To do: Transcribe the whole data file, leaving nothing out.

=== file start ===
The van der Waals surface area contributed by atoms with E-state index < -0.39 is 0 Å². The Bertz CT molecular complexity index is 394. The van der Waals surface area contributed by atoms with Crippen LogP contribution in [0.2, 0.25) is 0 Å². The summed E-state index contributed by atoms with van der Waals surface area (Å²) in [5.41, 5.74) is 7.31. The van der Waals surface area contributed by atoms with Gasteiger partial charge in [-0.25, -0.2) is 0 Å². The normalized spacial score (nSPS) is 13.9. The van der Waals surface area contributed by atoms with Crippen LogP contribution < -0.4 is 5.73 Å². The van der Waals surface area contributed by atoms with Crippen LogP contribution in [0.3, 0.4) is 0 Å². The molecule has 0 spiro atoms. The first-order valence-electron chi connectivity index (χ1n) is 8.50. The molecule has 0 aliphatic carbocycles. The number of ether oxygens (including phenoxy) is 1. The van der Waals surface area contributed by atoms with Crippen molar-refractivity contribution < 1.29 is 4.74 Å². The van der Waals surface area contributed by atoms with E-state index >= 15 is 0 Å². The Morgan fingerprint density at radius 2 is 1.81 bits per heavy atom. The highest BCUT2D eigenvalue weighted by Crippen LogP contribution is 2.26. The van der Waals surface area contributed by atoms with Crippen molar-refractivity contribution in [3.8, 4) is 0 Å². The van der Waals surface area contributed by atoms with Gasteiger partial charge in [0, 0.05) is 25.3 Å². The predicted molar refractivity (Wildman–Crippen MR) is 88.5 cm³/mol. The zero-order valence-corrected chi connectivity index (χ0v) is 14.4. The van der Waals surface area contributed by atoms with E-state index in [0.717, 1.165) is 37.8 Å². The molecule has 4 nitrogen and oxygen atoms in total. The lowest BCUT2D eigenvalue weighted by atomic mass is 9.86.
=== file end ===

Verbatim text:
The van der Waals surface area contributed by atoms with E-state index < -0.39 is 0 Å². The Bertz CT molecular complexity index is 394. The van der Waals surface area contributed by atoms with Crippen LogP contribution in [0.2, 0.25) is 0 Å². The summed E-state index contributed by atoms with van der Waals surface area (Å²) in [5.41, 5.74) is 7.31. The van der Waals surface area contributed by atoms with Gasteiger partial charge in [-0.25, -0.2) is 0 Å². The normalized spacial score (nSPS) is 13.9. The van der Waals surface area contributed by atoms with Crippen LogP contribution < -0.4 is 5.73 Å². The van der Waals surface area contributed by atoms with Crippen LogP contribution in [0.3, 0.4) is 0 Å². The molecule has 0 spiro atoms. The first-order valence-electron chi connectivity index (χ1n) is 8.50. The molecule has 0 aliphatic carbocycles. The number of ether oxygens (including phenoxy) is 1. The van der Waals surface area contributed by atoms with Crippen molar-refractivity contribution < 1.29 is 4.74 Å². The van der Waals surface area contributed by atoms with E-state index >= 15 is 0 Å². The Morgan fingerprint density at radius 2 is 1.81 bits per heavy atom. The highest BCUT2D eigenvalue weighted by Crippen LogP contribution is 2.26. The van der Waals surface area contributed by atoms with Crippen molar-refractivity contribution in [3.8, 4) is 0 Å². The van der Waals surface area contributed by atoms with Gasteiger partial charge in [0, 0.05) is 25.3 Å². The predicted molar refractivity (Wildman–Crippen MR) is 88.5 cm³/mol. The zero-order valence-corrected chi connectivity index (χ0v) is 14.4. The van der Waals surface area contributed by atoms with E-state index in [0.717, 1.165) is 37.8 Å². The molecule has 4 nitrogen and oxygen atoms in total. The lowest BCUT2D eigenvalue weighted by atomic mass is 9.86.